Election dynamics, a week ahead: Polarized parties, shrinking universe of undecided voters, Leroy Jones leading Democratic GOTV and a last-minute Joe Biden factor emerges

A week to go. At this point, the New Jersey gubernatorial race is closer than I thought, as seen in the Emerson College poll released last Friday, showing incumbent Democratic Gov. Phil Murphy with a six point lead over his Republican challenger. , former Assembly member Jack Ciattarelli. . I remain confident, however, in my prediction of a Murphy’s victory over Ciattarelli, probably in the high single-digit range.

In the Trump era, the decision of the New Jersey principal voter is based much more on party identification than on issues per se. Party identification and allegiance has become, more than anything else, a function of the voter attitude towards Donald Trump.

In America polarized by Trump, the typical registered party voter will fundamentally ignore the problematic positions and often even the candidate’s records and will simply proceed to vote for his party’s standard bearers, as long as they adhere to the party’s position. left. on Donald Trump. Indeed, the Trump factor and the resulting polarization is so pervasive and emotional that Democrats and Republicans, on the whole, find it repugnant to even consider voting for a candidate from the other party.

As a result, the polarization caused by Trump allowed each of this year’s two nominees for New Jersey to win the overwhelming majority of their respective parties. There are a million more registered Democrats than Republicans, so participation is key. If Democrats get back to their normal gubernatorial year percentage, Murphy wins comfortably. If Democratic turnout is below average, independent voters may hold the key to the election outcome.

In this regard, the anti-Trump strategy of the Murphy campaign has already succeeded. The anti-Trump factor in the Murphy campaign ads, showing in detail Ciattarelli’s deep allegiance to Donald Trump, bolstered party loyalty in every party and prevented Ciattarelli from garnering a significant percentage of the Democratic vote. Murphy campaign advertising, “Our way”, was a work of art in this regard.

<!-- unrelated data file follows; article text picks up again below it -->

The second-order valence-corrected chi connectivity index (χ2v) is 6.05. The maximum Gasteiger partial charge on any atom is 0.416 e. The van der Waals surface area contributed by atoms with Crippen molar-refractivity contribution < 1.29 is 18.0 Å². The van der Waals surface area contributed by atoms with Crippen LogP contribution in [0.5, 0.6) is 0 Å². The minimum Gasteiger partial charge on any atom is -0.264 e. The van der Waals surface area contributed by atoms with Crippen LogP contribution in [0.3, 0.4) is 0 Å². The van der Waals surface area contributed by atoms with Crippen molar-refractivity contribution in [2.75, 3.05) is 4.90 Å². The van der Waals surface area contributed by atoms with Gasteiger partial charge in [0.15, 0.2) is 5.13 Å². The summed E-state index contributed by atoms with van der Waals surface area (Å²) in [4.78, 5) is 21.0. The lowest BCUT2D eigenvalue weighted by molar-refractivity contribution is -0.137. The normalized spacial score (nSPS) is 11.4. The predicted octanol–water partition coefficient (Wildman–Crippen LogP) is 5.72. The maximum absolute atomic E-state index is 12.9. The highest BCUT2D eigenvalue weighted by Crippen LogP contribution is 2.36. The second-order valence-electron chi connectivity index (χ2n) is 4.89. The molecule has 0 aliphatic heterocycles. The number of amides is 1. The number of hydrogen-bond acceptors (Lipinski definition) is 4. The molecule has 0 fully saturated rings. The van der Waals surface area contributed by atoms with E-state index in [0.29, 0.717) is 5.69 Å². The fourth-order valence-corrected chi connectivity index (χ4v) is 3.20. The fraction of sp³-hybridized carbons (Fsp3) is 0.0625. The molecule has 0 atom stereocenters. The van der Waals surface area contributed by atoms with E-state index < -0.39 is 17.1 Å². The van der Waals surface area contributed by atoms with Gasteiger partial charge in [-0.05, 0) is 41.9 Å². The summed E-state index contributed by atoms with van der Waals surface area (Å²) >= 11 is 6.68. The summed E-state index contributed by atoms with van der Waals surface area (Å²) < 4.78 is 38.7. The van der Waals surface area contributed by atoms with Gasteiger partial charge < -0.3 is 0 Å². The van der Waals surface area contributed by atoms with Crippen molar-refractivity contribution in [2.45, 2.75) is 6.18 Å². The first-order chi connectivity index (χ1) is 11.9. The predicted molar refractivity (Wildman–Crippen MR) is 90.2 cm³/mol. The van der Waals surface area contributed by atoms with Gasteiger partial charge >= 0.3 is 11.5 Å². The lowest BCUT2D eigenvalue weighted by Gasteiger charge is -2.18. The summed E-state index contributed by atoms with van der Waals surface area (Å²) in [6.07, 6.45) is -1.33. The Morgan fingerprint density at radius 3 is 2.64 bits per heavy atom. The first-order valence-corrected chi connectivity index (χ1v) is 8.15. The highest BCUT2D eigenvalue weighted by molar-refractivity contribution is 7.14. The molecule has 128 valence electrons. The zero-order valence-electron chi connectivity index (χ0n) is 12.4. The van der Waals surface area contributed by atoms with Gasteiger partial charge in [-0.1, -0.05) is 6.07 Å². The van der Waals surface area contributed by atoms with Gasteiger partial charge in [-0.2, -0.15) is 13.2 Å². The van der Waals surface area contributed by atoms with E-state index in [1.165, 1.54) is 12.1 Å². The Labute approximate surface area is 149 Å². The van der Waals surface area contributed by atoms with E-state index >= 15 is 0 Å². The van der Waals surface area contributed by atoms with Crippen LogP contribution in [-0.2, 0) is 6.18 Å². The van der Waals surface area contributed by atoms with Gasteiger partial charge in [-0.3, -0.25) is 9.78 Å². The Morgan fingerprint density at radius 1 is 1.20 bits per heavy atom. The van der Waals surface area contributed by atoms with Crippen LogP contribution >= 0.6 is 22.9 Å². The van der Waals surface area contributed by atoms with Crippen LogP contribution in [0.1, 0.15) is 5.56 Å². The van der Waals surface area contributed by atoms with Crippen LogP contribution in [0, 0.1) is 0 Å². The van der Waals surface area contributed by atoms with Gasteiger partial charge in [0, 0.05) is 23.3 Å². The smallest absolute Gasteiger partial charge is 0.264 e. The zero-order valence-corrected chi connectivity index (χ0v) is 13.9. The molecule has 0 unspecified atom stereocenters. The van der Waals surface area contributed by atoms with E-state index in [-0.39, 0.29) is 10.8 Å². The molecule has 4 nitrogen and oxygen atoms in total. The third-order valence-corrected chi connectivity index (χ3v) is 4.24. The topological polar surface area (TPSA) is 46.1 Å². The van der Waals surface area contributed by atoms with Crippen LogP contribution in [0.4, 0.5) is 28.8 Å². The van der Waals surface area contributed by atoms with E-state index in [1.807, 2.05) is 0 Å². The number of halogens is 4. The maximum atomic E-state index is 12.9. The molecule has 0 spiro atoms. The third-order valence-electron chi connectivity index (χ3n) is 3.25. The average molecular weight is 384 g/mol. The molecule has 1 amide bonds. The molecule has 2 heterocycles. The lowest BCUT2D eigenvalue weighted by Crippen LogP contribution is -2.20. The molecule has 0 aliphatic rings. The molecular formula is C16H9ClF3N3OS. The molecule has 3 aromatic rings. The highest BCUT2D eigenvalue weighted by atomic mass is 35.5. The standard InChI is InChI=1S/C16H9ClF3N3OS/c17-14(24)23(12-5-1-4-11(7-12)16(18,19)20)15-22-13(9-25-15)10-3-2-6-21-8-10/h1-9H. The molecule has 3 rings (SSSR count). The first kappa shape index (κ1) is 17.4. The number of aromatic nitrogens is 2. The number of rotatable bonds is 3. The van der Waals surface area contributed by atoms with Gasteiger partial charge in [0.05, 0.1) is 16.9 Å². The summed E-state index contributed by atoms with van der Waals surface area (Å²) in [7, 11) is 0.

Ciattarelli surprised many pundits, including myself, however, by partly making up for his lack of Democratic voters by amassing a substantial plurality among independent voters. He gained this advantage by winning the votes of independent men, based on his efficient use of the tax issue.

Ciattarelli’s most powerful tool to attract these male voters is his advertising, “A problem”, one of the most effective governor’s campaign ads I have ever seen. It has a clip from Phil Murphy’s movie saying, “If you’re a one-problem voter and the tax rate is your problem, we’re probably not your state.”

Now, I wouldn’t be surprised if this Murphy’s statement with the resulting clip was taken out of context. In fact, taking statements out of context is the rule, rather than the exception, in both political parties when it comes to television commercials. So I think this Ciattarelli campaign ad is fair game.

While this Ciattarelli ad has a definite appeal to independent women voters as well as to independent voters, the Murphy campaign has succeeded in retaining a substantial proportion of independent women because of its record (paid family leave) and its positions (freedom to vote). procreation) on questions. of particular concern to women. In fact, in the remaining days of the campaign, I expect this to be the pattern for undecided voters, with 1) Ciattarelli receiving the votes of most of the currently undecided men on the basis of the tax issue; and 3) Murphy receiving the majority of currently undecided women, based on women’s issues and her performance on Covid 19.